“Even as a veteran vegan, The VegNews Guide to Being a Fabulous Vegan is going to make me even more fabulous! Practical advice, great recipes, support, and validation … it’s all in there. Give it not just to the veg folks in your life, but everyone you know who’s veg-curious!—Elisa Camahort Page, Host of The Op-Ed Page Podcast and Author of Road Map for Revolutionaries: Resistance, Activism, and Advocacy for All
“Jasmin Singer is one of the most original, intelligent, and articulate writers in the vegan world. This excellent book is proof!”—Gene Stone, Co-author of Living the Farm Sanctuary Life
“As a long time plant-based eater, I still learned so much from this incredibly humorous and well written book by VegNews editor Jasmin Singer! This book is perfect for anyone curious about the vegan lifestyle. Jasmin provides so much important information delivered with grace and levity that makes you want to grab a plate of vegan tacos with her! It’s a delicious read from start to finish.”—Leslie Durso, Plant-Based Chef of the Four Seasons Hotels
“The geniuses behind VegNews have done it again! The VegNews Guide to Being a Fabulous Vegan is, well, simply FABULOUS! The ‘IT’ book of the year, Fabulous Vegan has easy and delicious recipes, gorgeous photos, real-life advice, and everything you need to live a fabulous vegan lifestyle. I can't wait to cozy up with this book and a mug of vegan hot chocolate, over and over again!”—Chloe Coscarelli, chef and cookbook author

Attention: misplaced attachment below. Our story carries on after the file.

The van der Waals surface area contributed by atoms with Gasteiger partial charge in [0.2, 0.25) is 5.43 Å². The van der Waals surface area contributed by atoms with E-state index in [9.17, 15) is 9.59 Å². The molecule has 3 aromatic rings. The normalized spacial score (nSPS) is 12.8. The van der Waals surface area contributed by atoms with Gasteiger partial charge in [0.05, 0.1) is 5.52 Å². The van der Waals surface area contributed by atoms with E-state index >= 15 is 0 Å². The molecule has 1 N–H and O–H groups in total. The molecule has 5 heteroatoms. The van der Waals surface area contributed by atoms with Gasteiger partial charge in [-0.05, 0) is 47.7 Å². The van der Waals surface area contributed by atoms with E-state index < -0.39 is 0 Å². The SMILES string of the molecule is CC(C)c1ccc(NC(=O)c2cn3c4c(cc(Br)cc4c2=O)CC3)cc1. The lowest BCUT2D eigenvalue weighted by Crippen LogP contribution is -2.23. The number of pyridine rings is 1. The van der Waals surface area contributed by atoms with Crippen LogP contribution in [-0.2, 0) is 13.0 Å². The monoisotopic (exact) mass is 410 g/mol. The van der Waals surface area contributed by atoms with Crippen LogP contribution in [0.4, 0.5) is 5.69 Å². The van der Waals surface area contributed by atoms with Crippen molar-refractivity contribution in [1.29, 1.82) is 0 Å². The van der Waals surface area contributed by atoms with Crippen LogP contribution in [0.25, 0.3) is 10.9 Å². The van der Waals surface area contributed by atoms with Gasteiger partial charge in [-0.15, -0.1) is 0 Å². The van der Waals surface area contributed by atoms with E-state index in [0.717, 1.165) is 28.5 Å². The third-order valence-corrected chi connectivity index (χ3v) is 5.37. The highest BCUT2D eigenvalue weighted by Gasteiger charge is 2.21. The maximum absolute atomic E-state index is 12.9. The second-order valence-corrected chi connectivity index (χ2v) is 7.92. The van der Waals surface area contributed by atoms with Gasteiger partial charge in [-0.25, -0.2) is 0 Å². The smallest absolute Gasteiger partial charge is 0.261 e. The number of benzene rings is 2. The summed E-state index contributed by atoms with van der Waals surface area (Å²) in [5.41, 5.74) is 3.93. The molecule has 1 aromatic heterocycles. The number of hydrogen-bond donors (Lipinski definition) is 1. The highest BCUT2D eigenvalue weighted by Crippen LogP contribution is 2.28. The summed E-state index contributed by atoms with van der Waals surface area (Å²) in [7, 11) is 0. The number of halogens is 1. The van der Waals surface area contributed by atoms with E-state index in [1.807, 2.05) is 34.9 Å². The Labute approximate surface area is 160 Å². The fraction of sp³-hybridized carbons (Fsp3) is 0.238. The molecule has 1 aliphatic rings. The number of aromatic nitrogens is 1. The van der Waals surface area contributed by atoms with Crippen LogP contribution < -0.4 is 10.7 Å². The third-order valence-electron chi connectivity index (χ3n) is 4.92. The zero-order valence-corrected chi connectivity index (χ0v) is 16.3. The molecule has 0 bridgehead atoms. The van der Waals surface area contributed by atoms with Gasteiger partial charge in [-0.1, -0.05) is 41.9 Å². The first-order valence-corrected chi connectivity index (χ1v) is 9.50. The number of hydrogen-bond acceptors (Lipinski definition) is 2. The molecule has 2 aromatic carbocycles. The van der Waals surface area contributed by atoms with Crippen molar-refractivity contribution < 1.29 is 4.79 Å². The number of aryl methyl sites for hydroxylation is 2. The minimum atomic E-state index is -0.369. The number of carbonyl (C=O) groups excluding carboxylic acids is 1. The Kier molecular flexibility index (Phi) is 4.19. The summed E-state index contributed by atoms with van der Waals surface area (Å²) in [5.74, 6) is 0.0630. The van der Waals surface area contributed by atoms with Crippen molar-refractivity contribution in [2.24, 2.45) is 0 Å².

"The VegNews Guide to Being a Fabulous Vegan is the ultimate one stop shop for all things vegan. It's witty, informative and fun approach to informing yet never preaching makes it easy to absorb and put veganism into action effortlessly. Fully vegan or vegan curious folks alike will truly appreciate Jasmin Singer's priceless vault of knowledge and tips, which coupled with the book's enticing imagery, makes The VegNews Guide to Being a Fabulous Vegan a must have resource for every household to refer back to time and time again."—Meg Vora, Co-founder of Delikate Rayne
“Wow! Spectacular! A real gem. This is the guide for anyone flirting with veganism. The VegNews Guide to Being a Fabulous Vegan serves up tantalizing recipes, down-to-earth tips, supportive advice, and helpful Real Talk.”—Milo Runkle, Founder of Mercy For Animals
"What a treat! Jasmin Singer and VegNews delight the senses in this joyful and inspiring guide that is as delicious in content as it is visually delectable. Bold, fun, and easy-to-read, The VegNews Guide to Being a Fabulous Vegan is perfect for the veg-curious, long-time vegans, and everyone in between. It’s unique and far-reaching in its coverage with a fresh take on the issues that both informs and entertains. Bye-bye stereotypes and misconceptions, this is next level veganism—and fabulous it is!"—Dawn Moncrief, Founder of A Well-Fed World
- On Sale
- Dec 15, 2020
- Page Count
- 256 pages
- Hachette Go